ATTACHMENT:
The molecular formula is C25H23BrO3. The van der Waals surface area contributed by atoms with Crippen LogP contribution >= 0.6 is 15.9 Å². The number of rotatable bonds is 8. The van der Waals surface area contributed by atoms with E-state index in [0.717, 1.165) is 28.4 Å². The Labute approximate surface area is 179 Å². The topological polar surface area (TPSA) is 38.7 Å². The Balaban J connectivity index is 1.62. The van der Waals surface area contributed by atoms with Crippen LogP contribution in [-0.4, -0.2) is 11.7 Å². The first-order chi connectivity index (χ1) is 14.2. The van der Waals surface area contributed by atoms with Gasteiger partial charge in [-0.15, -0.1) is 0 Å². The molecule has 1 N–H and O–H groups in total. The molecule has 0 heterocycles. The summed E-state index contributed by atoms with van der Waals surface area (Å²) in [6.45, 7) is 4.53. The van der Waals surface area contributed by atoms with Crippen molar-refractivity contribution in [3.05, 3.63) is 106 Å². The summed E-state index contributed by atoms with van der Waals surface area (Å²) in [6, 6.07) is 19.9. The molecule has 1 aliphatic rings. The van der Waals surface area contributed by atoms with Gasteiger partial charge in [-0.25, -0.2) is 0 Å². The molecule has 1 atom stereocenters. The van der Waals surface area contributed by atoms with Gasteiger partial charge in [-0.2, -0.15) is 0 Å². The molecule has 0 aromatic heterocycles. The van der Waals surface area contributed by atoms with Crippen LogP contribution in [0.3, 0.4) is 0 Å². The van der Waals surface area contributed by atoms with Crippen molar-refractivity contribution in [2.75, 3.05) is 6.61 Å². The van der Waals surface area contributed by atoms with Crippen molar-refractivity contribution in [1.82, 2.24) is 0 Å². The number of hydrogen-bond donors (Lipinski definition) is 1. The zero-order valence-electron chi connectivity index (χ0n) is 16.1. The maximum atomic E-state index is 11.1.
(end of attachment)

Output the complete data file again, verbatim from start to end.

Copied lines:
The molecular formula is C25H23BrO3. The van der Waals surface area contributed by atoms with Crippen LogP contribution >= 0.6 is 15.9 Å². The number of rotatable bonds is 8. The van der Waals surface area contributed by atoms with E-state index in [0.717, 1.165) is 28.4 Å². The Labute approximate surface area is 179 Å². The topological polar surface area (TPSA) is 38.7 Å². The Balaban J connectivity index is 1.62. The van der Waals surface area contributed by atoms with Crippen LogP contribution in [-0.4, -0.2) is 11.7 Å². The first-order chi connectivity index (χ1) is 14.2. The van der Waals surface area contributed by atoms with Gasteiger partial charge in [-0.15, -0.1) is 0 Å². The molecule has 1 N–H and O–H groups in total. The molecule has 0 heterocycles. The summed E-state index contributed by atoms with van der Waals surface area (Å²) in [6.45, 7) is 4.53. The van der Waals surface area contributed by atoms with Crippen molar-refractivity contribution in [3.05, 3.63) is 106 Å². The summed E-state index contributed by atoms with van der Waals surface area (Å²) in [6, 6.07) is 19.9. The molecule has 1 aliphatic rings. The van der Waals surface area contributed by atoms with Gasteiger partial charge in [-0.25, -0.2) is 0 Å². The molecule has 1 atom stereocenters. The van der Waals surface area contributed by atoms with Gasteiger partial charge in [-0.2, -0.15) is 0 Å². The molecule has 0 aromatic heterocycles. The van der Waals surface area contributed by atoms with Crippen LogP contribution in [0.3, 0.4) is 0 Å². The van der Waals surface area contributed by atoms with Crippen molar-refractivity contribution in [2.75, 3.05) is 6.61 Å². The van der Waals surface area contributed by atoms with Crippen molar-refractivity contribution in [1.82, 2.24) is 0 Å². The number of hydrogen-bond donors (Lipinski definition) is 1. The zero-order valence-electron chi connectivity index (χ0n) is 16.1. The maximum atomic E-state index is 11.1.